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Limited Inc [Hardcover]

Derrida
3.8 out of 5 stars  See all reviews (4 customer reviews)

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Product details

  • Hardcover: 160 pages
  • Publisher: Northwestern University Press; Reprint edition (1 Dec 1988)
  • Language: English
  • ISBN-10: 0810107872
  • ISBN-13: 978-0810107878
  • Product Dimensions: 23.6 x 15.7 x 1.3 cm
  • Average Customer Review: 3.8 out of 5 stars  See all reviews (4 customer reviews)
  • Amazon Bestsellers Rank: 6,965,053 in Books (See Top 100 in Books)

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Customer Reviews

3.8 out of 5 stars
3.8 out of 5 stars
Most Helpful Customer Reviews
28 of 32 people found the following review helpful
5.0 out of 5 stars Lessons on the subtleties of reading and writing 25 Jan 2004
Format:Paperback
This book is a collection of the brilliant (but punningly dry) essay "Signature, Event, Context", among other things a reading of the late Oxford philosopher John Austin's theorization of speech acts, a much longer piece "Limited, Inc. a b c", and a postscript "Afterword: Toward an Ethic of Discussion" written as responses to questions from editor Gerald Graff. The first essay originally appeared in the first issue of _Glyph_ and was angrily answered in that journal's second isse by Austin's "student" John Searle. This and others of Searle's consistently unsuccessful attempts to read Derrida and write in response to his challenges, which escalated into some very unpleasant name calling undertaken by Searle in more journalistic forums, form several phantom members of this book (Searle declined to have his essays reprinted in this collection), virtually reincorporated by way of Derrida's extensive quotations.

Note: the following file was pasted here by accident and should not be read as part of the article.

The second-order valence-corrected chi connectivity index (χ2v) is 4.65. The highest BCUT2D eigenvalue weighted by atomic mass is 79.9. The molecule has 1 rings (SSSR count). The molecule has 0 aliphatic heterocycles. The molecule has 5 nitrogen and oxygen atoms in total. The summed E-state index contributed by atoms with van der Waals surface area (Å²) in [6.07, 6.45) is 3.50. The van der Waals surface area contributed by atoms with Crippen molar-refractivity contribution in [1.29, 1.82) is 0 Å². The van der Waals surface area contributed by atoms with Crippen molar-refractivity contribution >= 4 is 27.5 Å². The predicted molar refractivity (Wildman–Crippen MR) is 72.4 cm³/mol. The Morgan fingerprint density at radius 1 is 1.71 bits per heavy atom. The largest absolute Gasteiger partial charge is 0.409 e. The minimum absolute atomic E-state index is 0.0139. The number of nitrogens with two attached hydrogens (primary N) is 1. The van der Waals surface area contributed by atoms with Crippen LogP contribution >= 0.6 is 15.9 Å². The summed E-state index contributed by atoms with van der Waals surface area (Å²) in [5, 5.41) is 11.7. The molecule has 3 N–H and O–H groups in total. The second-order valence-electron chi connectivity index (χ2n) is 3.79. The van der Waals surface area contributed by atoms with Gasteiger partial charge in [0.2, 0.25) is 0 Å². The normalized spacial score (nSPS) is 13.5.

Derrida proceeds via a close reading of Austin (largely _How to Do Things with Words_), tracing the latter's study of "performative" linguistic uses in transactions at least as various as wedding vows and the commencement of sporting events. Derrida devotes considerable attention to the specifics of the play of the "metaphysics of presense" in Austin (why, for example, the notion of the performative is advanced under the banner of "speech act" theory) via the topoi of the reading/writing distinction, the privilege granted to intention, and the "parasitic" nature of citation. Following the intimate detail of Austin's text, Derrida shows that, even as it attempts reductionist conclusions, there remains a trace of rigour in the form of highly nuanced considerations capable of radically altering the conclusions proposed by Austin.
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7 of 10 people found the following review helpful
5.0 out of 5 stars Fair Play to Derrida 21 May 2007
Format:Paperback
This is Derrida at his mischievious and playful best and as with all postmodern thought, you do need to approach this text with a fully open mind in order the get the best from it.

This is a difficult text and really has to be read and understood in its full context.

I can sympathise with the negative view below, but would stress that this is not really a text that should be given to under graduate students who are not being taught full on postmodern or post-stucturalist courses. Lets face it, being 'forced' to read a text of this nature is not a good foot to get off on. I suspect that the presence of such reading material on an under-graduate course is the outcome of a lecturer who does everything she can to show off her postmodern black belt - rather than being any valid essential reading.